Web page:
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first plasma prototype appeared back in 1964.

use a matrix of tiny gas plasma bubbles coated by phosphor and charged by precise electrical voltages to create a picture. Can display 68 billion (236 ) vs LCDs 16.7 million (224) colors

twisted nematic (TN) is the most common type liquid crystal used in display applications crystal reacts to electric currents in predictable ways, such as untwisting to varying degrees depending on the voltage of the current to which it is exposed main difference between plasma and LCD technology is that LCD pixels dont emit light LCD displays need white backlighting. The light emitted by the backlighting passes through the liquid crystal and is then colored by a filter. Each subpixel has the same characteristics; only the color of the filter changes depending on the pixel.

The liquid crystal of each subpixel can be controlled electrically like a valve; the amount of light allowed to pass through the crystal governs how much red, green and blue is emitted for each pixel. Active matrix LCDs employ thin film transistors (TFTs),m or tiny switching transistors and capacitors arranged in a matrix on a glass substrate, to direct electric charges down columns to reach a particular pixel. In turn, this causes the liquid crystals to untwist and display a predetermined amount of light generated by the light source usually a fluorescent bulb located in back of them. By exploiting a combination of red, green, and blue subpixels of various intensities (or gray scales), a single pixel triad can reproduce approximately 16.8 million colors.

OLED is a solid-state semiconductor device that is 100 to 500 nanometers thick or about 200 times smaller than a human hair. OLEDs can have either two layers or three layers of organic material; in the latter design, the third layer helps transport electrons from the cathode to the emissive layer

Substrate (clear plastic, glass, foil) - The substrate supports the OLED Anode (transparent) - The anode removes electrons (adds electron "holes") when a current flows through the device Organic layers - These layers are made of organic molecules or polymers.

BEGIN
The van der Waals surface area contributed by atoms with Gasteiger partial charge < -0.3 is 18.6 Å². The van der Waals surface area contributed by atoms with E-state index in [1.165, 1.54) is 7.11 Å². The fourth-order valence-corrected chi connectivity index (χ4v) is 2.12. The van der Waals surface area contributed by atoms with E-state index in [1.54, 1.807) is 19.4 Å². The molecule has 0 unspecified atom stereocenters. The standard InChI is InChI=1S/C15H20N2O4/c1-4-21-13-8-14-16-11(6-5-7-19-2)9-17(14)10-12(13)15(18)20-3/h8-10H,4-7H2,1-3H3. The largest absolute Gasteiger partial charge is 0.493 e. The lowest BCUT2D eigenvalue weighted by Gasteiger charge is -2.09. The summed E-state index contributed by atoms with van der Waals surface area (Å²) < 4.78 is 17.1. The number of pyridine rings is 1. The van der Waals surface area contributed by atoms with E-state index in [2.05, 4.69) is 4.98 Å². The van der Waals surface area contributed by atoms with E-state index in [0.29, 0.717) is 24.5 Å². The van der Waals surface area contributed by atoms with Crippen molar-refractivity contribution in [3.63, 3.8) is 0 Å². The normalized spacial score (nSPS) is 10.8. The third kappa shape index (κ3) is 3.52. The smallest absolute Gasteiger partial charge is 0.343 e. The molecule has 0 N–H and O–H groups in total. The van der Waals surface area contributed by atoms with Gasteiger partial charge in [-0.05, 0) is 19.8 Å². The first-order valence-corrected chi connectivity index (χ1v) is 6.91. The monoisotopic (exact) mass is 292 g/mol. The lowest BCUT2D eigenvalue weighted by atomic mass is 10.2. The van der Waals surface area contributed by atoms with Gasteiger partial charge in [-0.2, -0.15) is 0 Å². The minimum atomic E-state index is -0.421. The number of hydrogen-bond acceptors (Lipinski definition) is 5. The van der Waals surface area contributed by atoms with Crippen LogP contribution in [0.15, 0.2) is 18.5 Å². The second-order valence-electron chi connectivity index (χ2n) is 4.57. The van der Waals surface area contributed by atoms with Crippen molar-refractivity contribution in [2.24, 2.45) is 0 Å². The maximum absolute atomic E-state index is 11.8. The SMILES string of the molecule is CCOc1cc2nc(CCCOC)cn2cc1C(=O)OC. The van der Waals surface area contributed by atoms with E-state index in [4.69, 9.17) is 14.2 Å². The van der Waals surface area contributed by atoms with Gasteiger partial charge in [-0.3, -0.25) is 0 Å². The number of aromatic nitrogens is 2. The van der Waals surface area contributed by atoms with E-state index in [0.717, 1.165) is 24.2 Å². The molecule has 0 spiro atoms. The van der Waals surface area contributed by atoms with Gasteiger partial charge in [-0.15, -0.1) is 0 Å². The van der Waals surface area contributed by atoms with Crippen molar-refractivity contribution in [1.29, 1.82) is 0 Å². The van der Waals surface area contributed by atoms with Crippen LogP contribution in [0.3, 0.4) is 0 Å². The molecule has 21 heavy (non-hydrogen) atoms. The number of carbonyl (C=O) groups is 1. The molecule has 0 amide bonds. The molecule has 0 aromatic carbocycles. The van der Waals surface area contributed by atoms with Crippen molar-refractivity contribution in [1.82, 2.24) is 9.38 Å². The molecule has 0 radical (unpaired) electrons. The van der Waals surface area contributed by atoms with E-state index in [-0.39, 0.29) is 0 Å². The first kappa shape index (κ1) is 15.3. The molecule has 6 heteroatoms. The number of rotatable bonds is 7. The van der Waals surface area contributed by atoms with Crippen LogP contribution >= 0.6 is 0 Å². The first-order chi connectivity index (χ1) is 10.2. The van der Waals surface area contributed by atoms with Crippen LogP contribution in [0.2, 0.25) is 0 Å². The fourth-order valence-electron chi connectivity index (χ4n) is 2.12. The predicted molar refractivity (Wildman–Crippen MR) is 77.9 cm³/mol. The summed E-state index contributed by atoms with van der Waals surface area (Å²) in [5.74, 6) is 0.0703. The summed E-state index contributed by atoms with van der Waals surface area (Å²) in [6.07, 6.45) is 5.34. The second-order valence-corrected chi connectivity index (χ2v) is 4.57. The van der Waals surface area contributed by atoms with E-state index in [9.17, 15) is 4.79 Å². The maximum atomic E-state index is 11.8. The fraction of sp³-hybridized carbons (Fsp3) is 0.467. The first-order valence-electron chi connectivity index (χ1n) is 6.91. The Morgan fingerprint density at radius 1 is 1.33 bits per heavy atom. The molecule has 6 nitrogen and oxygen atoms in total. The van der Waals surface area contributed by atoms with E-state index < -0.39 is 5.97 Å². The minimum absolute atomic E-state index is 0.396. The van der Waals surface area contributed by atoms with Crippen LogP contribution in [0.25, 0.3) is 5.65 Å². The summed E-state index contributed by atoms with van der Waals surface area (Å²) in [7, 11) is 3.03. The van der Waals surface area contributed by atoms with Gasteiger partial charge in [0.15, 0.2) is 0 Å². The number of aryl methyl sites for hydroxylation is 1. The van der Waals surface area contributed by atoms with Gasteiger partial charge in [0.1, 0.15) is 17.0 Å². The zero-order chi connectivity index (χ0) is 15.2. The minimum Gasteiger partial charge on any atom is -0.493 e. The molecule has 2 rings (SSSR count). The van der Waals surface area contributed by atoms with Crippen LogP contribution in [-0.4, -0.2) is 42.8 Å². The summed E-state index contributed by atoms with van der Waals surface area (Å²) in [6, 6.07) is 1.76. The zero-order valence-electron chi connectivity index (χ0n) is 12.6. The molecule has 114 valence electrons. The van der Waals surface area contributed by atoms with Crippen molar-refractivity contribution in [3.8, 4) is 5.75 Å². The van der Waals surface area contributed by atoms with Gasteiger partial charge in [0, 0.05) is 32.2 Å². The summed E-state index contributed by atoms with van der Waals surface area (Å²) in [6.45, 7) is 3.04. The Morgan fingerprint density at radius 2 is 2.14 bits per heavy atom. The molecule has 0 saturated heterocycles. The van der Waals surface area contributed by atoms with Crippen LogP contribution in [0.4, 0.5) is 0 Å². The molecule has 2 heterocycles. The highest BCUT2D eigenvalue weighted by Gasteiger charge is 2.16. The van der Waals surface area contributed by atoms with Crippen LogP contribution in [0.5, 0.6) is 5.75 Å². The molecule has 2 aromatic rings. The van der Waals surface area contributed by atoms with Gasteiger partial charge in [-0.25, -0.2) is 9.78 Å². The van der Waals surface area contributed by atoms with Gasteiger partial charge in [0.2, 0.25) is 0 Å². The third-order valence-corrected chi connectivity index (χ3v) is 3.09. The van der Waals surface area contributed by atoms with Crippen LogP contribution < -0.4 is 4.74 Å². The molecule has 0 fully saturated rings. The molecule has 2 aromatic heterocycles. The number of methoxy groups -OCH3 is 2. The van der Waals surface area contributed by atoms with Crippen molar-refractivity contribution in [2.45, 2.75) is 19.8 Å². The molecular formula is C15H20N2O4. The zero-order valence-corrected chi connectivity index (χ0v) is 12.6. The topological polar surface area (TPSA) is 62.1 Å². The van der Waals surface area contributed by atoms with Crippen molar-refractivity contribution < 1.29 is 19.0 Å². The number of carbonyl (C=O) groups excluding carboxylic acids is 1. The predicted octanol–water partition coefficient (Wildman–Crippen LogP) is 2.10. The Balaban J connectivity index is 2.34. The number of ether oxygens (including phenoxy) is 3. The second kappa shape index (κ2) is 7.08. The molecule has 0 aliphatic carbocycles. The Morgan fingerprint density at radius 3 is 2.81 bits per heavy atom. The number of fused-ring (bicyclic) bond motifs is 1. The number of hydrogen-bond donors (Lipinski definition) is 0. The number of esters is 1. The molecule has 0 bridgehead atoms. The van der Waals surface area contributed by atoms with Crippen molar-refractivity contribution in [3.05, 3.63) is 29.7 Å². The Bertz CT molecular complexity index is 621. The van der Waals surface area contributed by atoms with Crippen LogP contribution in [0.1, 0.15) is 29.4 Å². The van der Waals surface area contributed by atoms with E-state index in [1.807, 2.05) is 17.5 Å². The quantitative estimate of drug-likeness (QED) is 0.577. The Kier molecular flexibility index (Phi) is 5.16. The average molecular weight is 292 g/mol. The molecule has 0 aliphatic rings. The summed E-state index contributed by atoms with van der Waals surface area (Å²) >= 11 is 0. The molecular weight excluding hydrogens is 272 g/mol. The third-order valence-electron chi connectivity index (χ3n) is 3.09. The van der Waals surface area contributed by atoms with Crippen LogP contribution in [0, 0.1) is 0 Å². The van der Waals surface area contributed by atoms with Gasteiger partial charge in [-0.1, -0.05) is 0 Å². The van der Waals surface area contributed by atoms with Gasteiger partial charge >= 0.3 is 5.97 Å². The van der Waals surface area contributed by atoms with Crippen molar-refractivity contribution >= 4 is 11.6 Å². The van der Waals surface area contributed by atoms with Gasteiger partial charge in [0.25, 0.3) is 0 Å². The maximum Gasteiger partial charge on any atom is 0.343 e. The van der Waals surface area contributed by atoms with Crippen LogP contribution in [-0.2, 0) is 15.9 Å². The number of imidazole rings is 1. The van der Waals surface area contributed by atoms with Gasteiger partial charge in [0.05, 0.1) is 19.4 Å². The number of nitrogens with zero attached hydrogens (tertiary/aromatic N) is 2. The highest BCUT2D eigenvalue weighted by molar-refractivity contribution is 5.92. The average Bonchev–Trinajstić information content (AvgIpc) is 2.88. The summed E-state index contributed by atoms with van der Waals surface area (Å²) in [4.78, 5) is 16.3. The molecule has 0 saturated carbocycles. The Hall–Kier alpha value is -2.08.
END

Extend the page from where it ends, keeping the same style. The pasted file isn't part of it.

Conducting layer - This layer is made of organic plastic molecules that transport "holes" from the anode. One conducting polymer used in OLEDs is polyaniline Emissive layer - This layer is made of organic plastic molecules (different ones from the conducting layer) that transport electrons from the cathode; this is where light is made. One polymer used in the emissive layer is polyfluorene

Cathode (may or may not be transparent depending on the type of OLED) - The cathode injects electrons when a current flows through the device

The color of the light depends on the type of organic molecule in the emissive layer. Manufacturers place several types of organic films on the same OLED to make color displays. The intensity or brightness of the light depends on the amount of electrical current applied: the more current, the brighter the light.

PMOLEDs have strips of cathode, organic layers and strips of anode. The anode strips are arranged perpendicular to the cathode strips. The intersections of the cathode and anode make up the pixels where light is emitted. External circuitry applies current to selected strips of anode and cathode, determining which pixels get turned on and which pixels remain off. Again, the brightness of each pixel is proportional to the amount of applied current.

Active-matrix OLED (AMOLED) AMOLEDs have full layers of cathode, organic molecules and anode, but the anode layer overlays a thin film transistor (TFT) array that forms a matrix. The TFT array itself is the circuitry that determines which pixels get turned on to form an image.

Transparent OLED Transparent OLEDs have only transparent components (substrate, cathode and anode) and, when turned off, are up to 85 percent as transparent as their substrate. When a transparent OLED display is turned on, it allows light to pass in both directions. A transparent OLED display can be either activeor passive-matrix. This technology can be used for heads-up displays.

Top-emitting OLEDs have a substrate that is either opaque or reflective. They are best suited to active-matrix design. Manufacturers may use top-emitting OLED displays in smart cards

Foldable OLEDs have substrates made of very flexible metallic foils or plastics. Foldable OLEDs are very lightweight and durable. Their use in devices such as cell phones and PDAs can reduce breakage, a major cause for return or repair. Potentially, foldable OLED displays can be attached to fabrics to create "smart" clothing, such as outdoor survival clothing with an integrated computer chip, cell phone, GPS receiver and OLED display sewn into it.

White OLEDs emit white light that is brighter, more uniform and more energy efficient than that emitted by fluorescent lights. White OLEDs also have the true-color qualities of incandescent lighting. Because OLEDs can be made in large sheets, they can replace fluorescent lights that are currently used in homes and buildings. Their use could potentially reduce energy costs for lighting.